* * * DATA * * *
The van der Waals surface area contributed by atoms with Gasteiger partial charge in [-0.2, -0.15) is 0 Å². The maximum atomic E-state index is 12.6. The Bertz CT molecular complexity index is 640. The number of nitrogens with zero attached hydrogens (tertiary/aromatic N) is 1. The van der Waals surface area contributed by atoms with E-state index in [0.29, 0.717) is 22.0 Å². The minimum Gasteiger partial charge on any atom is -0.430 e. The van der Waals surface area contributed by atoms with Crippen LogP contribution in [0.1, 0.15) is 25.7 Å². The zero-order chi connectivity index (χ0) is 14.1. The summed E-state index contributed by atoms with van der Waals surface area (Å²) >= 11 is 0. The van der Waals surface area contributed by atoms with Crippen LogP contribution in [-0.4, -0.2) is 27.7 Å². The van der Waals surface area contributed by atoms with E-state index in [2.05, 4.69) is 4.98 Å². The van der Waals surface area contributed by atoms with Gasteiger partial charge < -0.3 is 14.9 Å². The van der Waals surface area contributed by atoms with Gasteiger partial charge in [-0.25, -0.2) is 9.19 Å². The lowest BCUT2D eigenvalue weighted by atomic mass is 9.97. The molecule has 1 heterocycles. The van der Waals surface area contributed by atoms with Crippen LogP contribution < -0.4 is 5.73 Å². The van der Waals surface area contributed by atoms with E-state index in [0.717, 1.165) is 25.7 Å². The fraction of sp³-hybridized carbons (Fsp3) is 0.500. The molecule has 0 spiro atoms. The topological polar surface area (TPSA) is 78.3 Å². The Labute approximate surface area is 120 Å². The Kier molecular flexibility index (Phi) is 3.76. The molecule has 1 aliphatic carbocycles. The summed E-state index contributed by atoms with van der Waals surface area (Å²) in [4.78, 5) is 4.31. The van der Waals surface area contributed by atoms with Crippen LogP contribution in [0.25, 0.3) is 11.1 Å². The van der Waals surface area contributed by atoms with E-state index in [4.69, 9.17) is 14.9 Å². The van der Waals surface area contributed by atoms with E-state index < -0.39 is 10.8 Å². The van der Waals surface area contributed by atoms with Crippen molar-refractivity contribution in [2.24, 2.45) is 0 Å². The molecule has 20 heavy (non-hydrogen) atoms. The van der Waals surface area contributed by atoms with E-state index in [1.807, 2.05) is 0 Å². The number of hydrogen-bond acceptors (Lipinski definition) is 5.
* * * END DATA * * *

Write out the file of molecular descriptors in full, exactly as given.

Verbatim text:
The van der Waals surface area contributed by atoms with Gasteiger partial charge in [-0.2, -0.15) is 0 Å². The maximum atomic E-state index is 12.6. The Bertz CT molecular complexity index is 640. The number of nitrogens with zero attached hydrogens (tertiary/aromatic N) is 1. The van der Waals surface area contributed by atoms with E-state index in [0.29, 0.717) is 22.0 Å². The minimum Gasteiger partial charge on any atom is -0.430 e. The van der Waals surface area contributed by atoms with Crippen LogP contribution in [0.1, 0.15) is 25.7 Å². The zero-order chi connectivity index (χ0) is 14.1. The summed E-state index contributed by atoms with van der Waals surface area (Å²) >= 11 is 0. The van der Waals surface area contributed by atoms with Crippen LogP contribution in [-0.4, -0.2) is 27.7 Å². The van der Waals surface area contributed by atoms with E-state index in [2.05, 4.69) is 4.98 Å². The van der Waals surface area contributed by atoms with Gasteiger partial charge < -0.3 is 14.9 Å². The van der Waals surface area contributed by atoms with Gasteiger partial charge in [-0.25, -0.2) is 9.19 Å². The lowest BCUT2D eigenvalue weighted by atomic mass is 9.97. The molecule has 1 heterocycles. The van der Waals surface area contributed by atoms with Crippen LogP contribution < -0.4 is 5.73 Å². The van der Waals surface area contributed by atoms with E-state index in [0.717, 1.165) is 25.7 Å². The fraction of sp³-hybridized carbons (Fsp3) is 0.500. The molecule has 0 spiro atoms. The topological polar surface area (TPSA) is 78.3 Å². The Labute approximate surface area is 120 Å². The Kier molecular flexibility index (Phi) is 3.76. The molecule has 1 aliphatic carbocycles. The summed E-state index contributed by atoms with van der Waals surface area (Å²) in [4.78, 5) is 4.31. The van der Waals surface area contributed by atoms with Crippen LogP contribution in [0.25, 0.3) is 11.1 Å². The van der Waals surface area contributed by atoms with E-state index in [4.69, 9.17) is 14.9 Å². The van der Waals surface area contributed by atoms with E-state index < -0.39 is 10.8 Å². The van der Waals surface area contributed by atoms with Crippen molar-refractivity contribution in [2.24, 2.45) is 0 Å². The molecule has 20 heavy (non-hydrogen) atoms. The van der Waals surface area contributed by atoms with E-state index in [1.807, 2.05) is 0 Å². The number of hydrogen-bond acceptors (Lipinski definition) is 5.